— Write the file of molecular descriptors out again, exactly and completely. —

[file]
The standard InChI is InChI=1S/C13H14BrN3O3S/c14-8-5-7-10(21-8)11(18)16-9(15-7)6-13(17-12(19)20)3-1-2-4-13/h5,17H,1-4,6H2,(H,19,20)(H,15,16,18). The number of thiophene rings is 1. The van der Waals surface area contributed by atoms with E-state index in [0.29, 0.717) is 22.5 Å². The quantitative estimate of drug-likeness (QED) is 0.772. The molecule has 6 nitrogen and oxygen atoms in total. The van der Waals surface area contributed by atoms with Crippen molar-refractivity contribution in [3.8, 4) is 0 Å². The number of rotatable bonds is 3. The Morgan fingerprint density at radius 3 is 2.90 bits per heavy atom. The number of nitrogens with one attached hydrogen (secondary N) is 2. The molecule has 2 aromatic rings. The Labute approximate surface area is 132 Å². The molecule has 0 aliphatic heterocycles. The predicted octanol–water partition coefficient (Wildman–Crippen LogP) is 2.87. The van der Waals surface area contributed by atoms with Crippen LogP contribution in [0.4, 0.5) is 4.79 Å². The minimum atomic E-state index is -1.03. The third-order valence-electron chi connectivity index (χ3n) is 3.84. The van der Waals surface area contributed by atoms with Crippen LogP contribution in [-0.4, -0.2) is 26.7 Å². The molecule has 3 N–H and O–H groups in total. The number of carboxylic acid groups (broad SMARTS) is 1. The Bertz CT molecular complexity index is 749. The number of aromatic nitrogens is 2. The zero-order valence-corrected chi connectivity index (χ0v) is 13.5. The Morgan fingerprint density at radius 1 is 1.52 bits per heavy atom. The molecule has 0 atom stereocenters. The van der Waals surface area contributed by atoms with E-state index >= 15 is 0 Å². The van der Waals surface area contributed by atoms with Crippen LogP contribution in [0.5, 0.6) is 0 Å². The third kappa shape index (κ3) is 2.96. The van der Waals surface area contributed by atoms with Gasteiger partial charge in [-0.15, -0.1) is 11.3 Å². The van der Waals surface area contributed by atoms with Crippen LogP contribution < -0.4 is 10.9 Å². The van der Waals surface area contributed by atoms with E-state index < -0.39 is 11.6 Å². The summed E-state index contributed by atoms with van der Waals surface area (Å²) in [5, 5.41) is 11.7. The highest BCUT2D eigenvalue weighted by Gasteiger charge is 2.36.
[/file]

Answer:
The standard InChI is InChI=1S/C13H14BrN3O3S/c14-8-5-7-10(21-8)11(18)16-9(15-7)6-13(17-12(19)20)3-1-2-4-13/h5,17H,1-4,6H2,(H,19,20)(H,15,16,18). The number of thiophene rings is 1. The van der Waals surface area contributed by atoms with E-state index in [0.29, 0.717) is 22.5 Å². The quantitative estimate of drug-likeness (QED) is 0.772. The molecule has 6 nitrogen and oxygen atoms in total. The van der Waals surface area contributed by atoms with Crippen molar-refractivity contribution in [3.8, 4) is 0 Å². The number of rotatable bonds is 3. The Morgan fingerprint density at radius 3 is 2.90 bits per heavy atom. The number of nitrogens with one attached hydrogen (secondary N) is 2. The molecule has 2 aromatic rings. The Labute approximate surface area is 132 Å². The molecule has 0 aliphatic heterocycles. The predicted octanol–water partition coefficient (Wildman–Crippen LogP) is 2.87. The van der Waals surface area contributed by atoms with Crippen LogP contribution in [0.4, 0.5) is 4.79 Å². The minimum atomic E-state index is -1.03. The third-order valence-electron chi connectivity index (χ3n) is 3.84. The van der Waals surface area contributed by atoms with Crippen LogP contribution in [-0.4, -0.2) is 26.7 Å². The molecule has 3 N–H and O–H groups in total. The number of carboxylic acid groups (broad SMARTS) is 1. The Bertz CT molecular complexity index is 749. The number of aromatic nitrogens is 2. The zero-order valence-corrected chi connectivity index (χ0v) is 13.5. The Morgan fingerprint density at radius 1 is 1.52 bits per heavy atom. The molecule has 0 atom stereocenters. The van der Waals surface area contributed by atoms with E-state index >= 15 is 0 Å². The van der Waals surface area contributed by atoms with Crippen LogP contribution in [0.5, 0.6) is 0 Å². The third kappa shape index (κ3) is 2.96. The van der Waals surface area contributed by atoms with Gasteiger partial charge in [-0.15, -0.1) is 11.3 Å². The van der Waals surface area contributed by atoms with Crippen LogP contribution < -0.4 is 10.9 Å². The van der Waals surface area contributed by atoms with E-state index < -0.39 is 11.6 Å². The summed E-state index contributed by atoms with van der Waals surface area (Å²) in [5, 5.41) is 11.7. The highest BCUT2D eigenvalue weighted by Gasteiger charge is 2.36.